Around the Texas Capitol: Elections, hearings and school safety

By Shayne Woodard and J Pete Laney, TAD Governmental Affairs

Summer hasn’t yet slowed the action at the Texas Capitol. Here’s a look at the latest activity.

Primary election wrap up

Both political parties in Texas held their runoff elections on May 22. The only statewide runoff was the Democratic gubernatorial nominee race between Lupe Valdez and Andrew White to take on incumbent Republican Gov. Greg Abbott. After see-sawing back and forth all night, Valdez pulled away and will challenge Abbott in the November general election.

There were also 15 runoffs for seats in the Texas Legislature and 17 runoffs for the U.S. House of Representatives. In the Texas House, business community-backed candidates dominated well-funded Empower Texas/Tea Party-backed candidates. Millions of dollars were reportedly spent in these runoffs by Empower Texas, and it appears they have nothing to show for it in the Texas House. As House Speaker Joe Straus was quoted following the election, “Once again, Republican primary voters have shown overwhelming support for responsible candidates who will put their communities first.”

“Austin insiders” attempting to run for open seat congressional seats were all defeated except former Ted Cruz Chief of Staff Chip Roy, who won the nomination to replace Lamar Smith in the Austin area, and State Rep. Lance Gooden, who received the Republican nominee to replace retiring Jeb Hensarling in the northeast part of the state.

Welcome Texas’ newest legislator

On May 31, Ben Leman (R-Brenham), former Grimes County Judge, was sworn in as the newest member of the Texas House, representing House District 13. He is replacing Rep. Leighton Schubert (R-Caldwell), who resigned effective Feb. 4. He will serve this unexpired term through the end of 2017. Leman also won the Republican primary run-off on May 22, meaning he will be on the ballot in November for a full legislative term against Retired Army Col. Cecil Webster, a Democrat from Carmine.

School safety and security

The devastating shooting in Santa Fe, Texas, has certainly grabbed a lot of attention, including from all our policymakers. Gov. Greg Abbott hosted three roundtable sessions in May to generate solutions to improve safety and security in Texas schools and communities.

The roundtables involved participants from across Texas, including parents, teachers, students, legislators, school administrators, interest groups that advocate for and against further gun regulations, and experts on a number of issues such as school safety, mental health, law enforcement and bullying. Also included were victims, educators and family members from Santa Fe and Sutherland Springs, two areas that have recently witnessed mass shootings.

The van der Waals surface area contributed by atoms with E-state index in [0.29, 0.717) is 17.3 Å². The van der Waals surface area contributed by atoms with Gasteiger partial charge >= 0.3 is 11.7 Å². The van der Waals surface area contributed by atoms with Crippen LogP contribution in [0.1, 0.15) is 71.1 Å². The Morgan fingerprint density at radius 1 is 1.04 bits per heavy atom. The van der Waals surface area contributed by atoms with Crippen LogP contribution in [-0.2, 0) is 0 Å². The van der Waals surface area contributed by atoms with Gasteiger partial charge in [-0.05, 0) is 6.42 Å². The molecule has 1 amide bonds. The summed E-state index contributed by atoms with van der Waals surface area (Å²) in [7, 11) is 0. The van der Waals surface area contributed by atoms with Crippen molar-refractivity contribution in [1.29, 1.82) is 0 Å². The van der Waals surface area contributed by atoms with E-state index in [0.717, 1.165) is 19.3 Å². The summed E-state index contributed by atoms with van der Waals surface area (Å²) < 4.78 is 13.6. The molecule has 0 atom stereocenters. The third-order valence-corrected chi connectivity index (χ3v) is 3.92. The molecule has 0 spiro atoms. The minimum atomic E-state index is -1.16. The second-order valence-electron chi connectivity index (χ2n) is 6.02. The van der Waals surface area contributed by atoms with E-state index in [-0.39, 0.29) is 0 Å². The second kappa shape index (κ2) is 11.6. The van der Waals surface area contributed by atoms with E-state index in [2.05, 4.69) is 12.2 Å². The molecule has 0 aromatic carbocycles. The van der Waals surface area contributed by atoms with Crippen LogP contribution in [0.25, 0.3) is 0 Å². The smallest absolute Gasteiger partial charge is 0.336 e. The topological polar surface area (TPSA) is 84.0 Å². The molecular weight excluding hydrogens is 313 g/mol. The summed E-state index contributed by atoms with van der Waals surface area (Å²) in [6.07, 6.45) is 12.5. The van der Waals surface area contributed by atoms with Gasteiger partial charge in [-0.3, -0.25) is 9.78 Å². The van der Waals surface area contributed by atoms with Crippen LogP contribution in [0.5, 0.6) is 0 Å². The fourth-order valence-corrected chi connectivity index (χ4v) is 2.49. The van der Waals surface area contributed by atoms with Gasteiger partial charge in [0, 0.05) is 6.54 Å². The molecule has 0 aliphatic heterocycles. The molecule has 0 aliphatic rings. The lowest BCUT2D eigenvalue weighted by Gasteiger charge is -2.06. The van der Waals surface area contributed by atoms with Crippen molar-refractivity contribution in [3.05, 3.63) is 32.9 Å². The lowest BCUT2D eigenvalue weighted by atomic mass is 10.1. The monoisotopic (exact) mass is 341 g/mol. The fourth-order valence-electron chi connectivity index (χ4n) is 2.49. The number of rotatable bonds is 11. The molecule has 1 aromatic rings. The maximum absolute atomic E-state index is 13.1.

Following the roundtables, Abbott unveiled his School and Firearm Safety Action Plan. The plan contains 40 recommendations and includes proposals that call for increasing law enforcement presence at schools, strengthening existing campus security programs, enhancing firearm safety, providing mental health evaluations to identify students at risk of harming others, and other proposals. The governor said, “This plan is a starting point, not an ending place. It provides strategies that can be used before the next school year begins to keep our students safe when they return to school. This plan will make our schools safer and our communities safer.”

Abbott also asked Texas Senate and House leaders to issue an interim charge to consider the merits of a “red flag” law allowing law enforcement, family member, school employee or district attorney to file a petition seeking the removal of firearms from a potentially dangerous person, only after legal due process is provided. The recommendations announced by the governor identify nearly $110 million in total funding, including $70 million that is or will soon be available to begin implementing the recommendations. Additionally, the governor identified a specific need for $30 million that he will work with the Legislature to fund next session. See Abbott’s full recommendations here.

Texas Senate weighs in on school safety

Lt. Gov. Dan Patrick responded to Abbott’s plan by appointing a nine-member Senate Select Committee to address the school violence and school security interim charges requested by the governor and additional issues included in the governor’s report.

“I have worked closely with Governor Abbott in developing his extensive proposal,” Patrick said. “I am grateful for the Governor’s rapid response immediately following the Santa Fe school shooting as well as his leadership on this critical issue.”

The Senate Select Committee on School Violence includes Larry Taylor (R-Friendswood), chair; Joan Huffman (R-Houston), vice chair; Don Huffines (R-Dallas); Charles Schwertner (R-Georgetown); Kelly Hancock (R-North Richland Hills); Royce West (D-Dallas); Eddie Lucio, Jr. (D-Brownsville); Brandon Creighton (R-Conroe); and John Whitmire (D-Houston). The lieutenant governor has asked the select committee to finish their work by the first week of August.

Patrick also has said he would withdraw his support for a Texas film and video game incentives program if it funded depictions of violence, blaming school shootings on a “culture where we’ve devalued life.”

House Committee on Land & Resource Management holds hearing on eminent domain

The Texas House Land and Resource Management Committee met in Houston on May 9 to take up its interim charges:

Witnesses included representatives of Texas Department of Transportation, Harris County, Texas Wildlife Association, Coalition for Critical Infrastructure, Texas and Southwestern Cattle Raisers Association, Texas Farm Bureau, Texans Against High Speed Rail, South Texas Property Rights Association, Association of Electric Companies of Texas, Texas Oil and Gas Association and Texas Pipeline Association.